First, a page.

How Psychedelics Work
As defined by the National Institutes of Health, psychedelics are potent psychoactive substances that alter cognition, changing the user’s mood and perceptions by acting on neutral circuits in the brain that involve the chemical serotonin. Much of this happens in the prefrontal cortex, the part of the brain that regulates how you feel and how you see the world. “Psychedelic drugs, including psilocybin, are believed to all act on what are called serotonin 2A receptors,” explains Charles Nemeroff, MD, PhD, chair of the Department of Psychiatry and Behavioral Sciences and co-director of the Center for Psychedelic Research and Therapy at the University of Texas’s Dell Medical School in Austin.
This isn’t to suggest that psychedelics are a panacea. Johnson notes, for example, that the therapy is especially risky for patients with schizophrenia or severe heart disease. Gauging the risks calls for further research, says Gregory A. Fonzo, PhD, an assistant professor and co-director of the Center for Psychedelic Research and Therapy in the Department of Psychiatry and Behavioral Sciences at Dell Medical School. “Current studies have focused primarily on establishing efficacy,” he points out. “But future studies with larger numbers of participants are necessary in order to identify individuals who are likely – and not likely – to respond well to this treatment.”
Separating the Patient From the Diagnosis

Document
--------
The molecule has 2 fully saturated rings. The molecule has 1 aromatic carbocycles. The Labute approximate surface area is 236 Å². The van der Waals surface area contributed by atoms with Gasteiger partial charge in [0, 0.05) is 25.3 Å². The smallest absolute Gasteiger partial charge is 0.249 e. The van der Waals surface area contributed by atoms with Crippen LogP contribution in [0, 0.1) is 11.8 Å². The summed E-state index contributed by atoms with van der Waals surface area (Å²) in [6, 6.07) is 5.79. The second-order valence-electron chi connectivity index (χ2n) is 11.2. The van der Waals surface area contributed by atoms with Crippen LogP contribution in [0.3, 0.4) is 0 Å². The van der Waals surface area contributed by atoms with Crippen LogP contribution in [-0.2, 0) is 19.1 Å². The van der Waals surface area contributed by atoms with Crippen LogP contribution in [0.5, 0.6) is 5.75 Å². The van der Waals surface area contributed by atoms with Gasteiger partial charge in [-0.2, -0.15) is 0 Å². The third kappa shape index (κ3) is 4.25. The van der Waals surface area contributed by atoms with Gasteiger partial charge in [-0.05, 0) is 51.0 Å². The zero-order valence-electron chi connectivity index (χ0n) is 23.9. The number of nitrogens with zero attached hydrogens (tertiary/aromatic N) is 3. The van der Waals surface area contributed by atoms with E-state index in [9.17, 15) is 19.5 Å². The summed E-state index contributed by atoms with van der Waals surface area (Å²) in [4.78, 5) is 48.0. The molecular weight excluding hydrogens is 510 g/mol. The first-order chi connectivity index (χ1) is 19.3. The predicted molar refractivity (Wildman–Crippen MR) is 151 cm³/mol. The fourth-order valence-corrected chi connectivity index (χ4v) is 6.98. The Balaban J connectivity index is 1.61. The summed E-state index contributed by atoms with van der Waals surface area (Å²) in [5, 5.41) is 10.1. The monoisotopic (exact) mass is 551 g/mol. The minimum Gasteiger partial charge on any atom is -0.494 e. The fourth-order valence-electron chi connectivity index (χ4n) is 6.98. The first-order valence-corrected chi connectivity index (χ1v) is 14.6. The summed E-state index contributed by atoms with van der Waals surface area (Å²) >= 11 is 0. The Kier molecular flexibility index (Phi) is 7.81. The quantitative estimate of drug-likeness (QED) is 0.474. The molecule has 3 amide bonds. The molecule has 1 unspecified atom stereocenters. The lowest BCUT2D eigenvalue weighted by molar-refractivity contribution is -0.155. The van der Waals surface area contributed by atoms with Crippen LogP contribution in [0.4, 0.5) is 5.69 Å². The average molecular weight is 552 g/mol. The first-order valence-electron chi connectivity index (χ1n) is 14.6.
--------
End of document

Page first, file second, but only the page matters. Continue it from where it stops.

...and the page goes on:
For those who respond well to psychedelic therapy, it isn’t just an individual experience. “Many patients report breakthroughs in family dynamics,” says Johnson. In some cases, this happens as “they start having more open conversations about potential or pending death.”
There have been other kinds of breakthroughs as well. “We’ve heard many reports of profound insights, transpersonal experiences, and rapid shifts in patients’ moods and their sense of self occurring during psychedelic experiences,” Fonzo says. “It’s possible that these patients’ subsequent changes in their belief systems, their perceptions of self and others, and their overall mood state are key factors that promote benefits for conditions such as depression. But additional research is needed to validate that.”
In helping terminal patients overcome the fear of death, psychedelic therapy often frees them, paradoxically, to live more fully. “[Patients] say that they have healed old traumas they’ve carried, so they are able to be more present with their family and friends,” Kryskow says. “They are able to focus on having more fun and more connection.”
Still, results vary, and Cat Parlee maintains that each psychedelic experience is unique. “Mine changed me to the very core of my DNA,” she says. Before she signed up for Roots to Thrive, she says, “the very thought of death caused me to have massive panic attacks.” But those days are gone. Her advice to prospective patients considering a similar program: “Be open. Be vulnerable. And no matter what you’ve heard, leave your expectations at the door.”